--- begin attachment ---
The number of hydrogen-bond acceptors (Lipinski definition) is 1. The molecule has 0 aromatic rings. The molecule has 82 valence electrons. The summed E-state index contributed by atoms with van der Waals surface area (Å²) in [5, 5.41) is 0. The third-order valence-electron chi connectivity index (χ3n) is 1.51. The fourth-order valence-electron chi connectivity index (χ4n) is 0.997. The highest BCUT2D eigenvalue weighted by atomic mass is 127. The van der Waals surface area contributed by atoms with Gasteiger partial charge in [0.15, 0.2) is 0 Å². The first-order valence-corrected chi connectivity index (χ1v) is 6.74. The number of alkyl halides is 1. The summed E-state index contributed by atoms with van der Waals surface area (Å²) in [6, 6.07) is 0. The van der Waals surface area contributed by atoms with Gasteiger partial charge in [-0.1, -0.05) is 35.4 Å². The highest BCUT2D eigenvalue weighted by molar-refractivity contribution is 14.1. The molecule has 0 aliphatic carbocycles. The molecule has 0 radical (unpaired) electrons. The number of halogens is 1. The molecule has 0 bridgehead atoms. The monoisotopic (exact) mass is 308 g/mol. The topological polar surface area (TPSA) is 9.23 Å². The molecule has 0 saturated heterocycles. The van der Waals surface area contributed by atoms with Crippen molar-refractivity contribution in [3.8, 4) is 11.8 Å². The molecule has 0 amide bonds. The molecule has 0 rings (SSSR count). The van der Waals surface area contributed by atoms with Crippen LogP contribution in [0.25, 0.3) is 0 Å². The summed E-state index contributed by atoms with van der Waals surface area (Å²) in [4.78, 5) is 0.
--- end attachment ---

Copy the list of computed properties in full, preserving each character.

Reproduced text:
The number of hydrogen-bond acceptors (Lipinski definition) is 1. The molecule has 0 aromatic rings. The molecule has 82 valence electrons. The summed E-state index contributed by atoms with van der Waals surface area (Å²) in [5, 5.41) is 0. The third-order valence-electron chi connectivity index (χ3n) is 1.51. The fourth-order valence-electron chi connectivity index (χ4n) is 0.997. The highest BCUT2D eigenvalue weighted by atomic mass is 127. The van der Waals surface area contributed by atoms with Gasteiger partial charge in [0.15, 0.2) is 0 Å². The first-order valence-corrected chi connectivity index (χ1v) is 6.74. The number of alkyl halides is 1. The summed E-state index contributed by atoms with van der Waals surface area (Å²) in [6, 6.07) is 0. The van der Waals surface area contributed by atoms with Gasteiger partial charge in [-0.1, -0.05) is 35.4 Å². The highest BCUT2D eigenvalue weighted by molar-refractivity contribution is 14.1. The molecule has 0 aliphatic carbocycles. The molecule has 0 radical (unpaired) electrons. The number of halogens is 1. The molecule has 0 bridgehead atoms. The monoisotopic (exact) mass is 308 g/mol. The topological polar surface area (TPSA) is 9.23 Å². The molecule has 0 saturated heterocycles. The van der Waals surface area contributed by atoms with Crippen molar-refractivity contribution in [3.8, 4) is 11.8 Å². The molecule has 0 amide bonds. The molecule has 0 rings (SSSR count). The van der Waals surface area contributed by atoms with Crippen LogP contribution in [0.25, 0.3) is 0 Å². The summed E-state index contributed by atoms with van der Waals surface area (Å²) in [4.78, 5) is 0.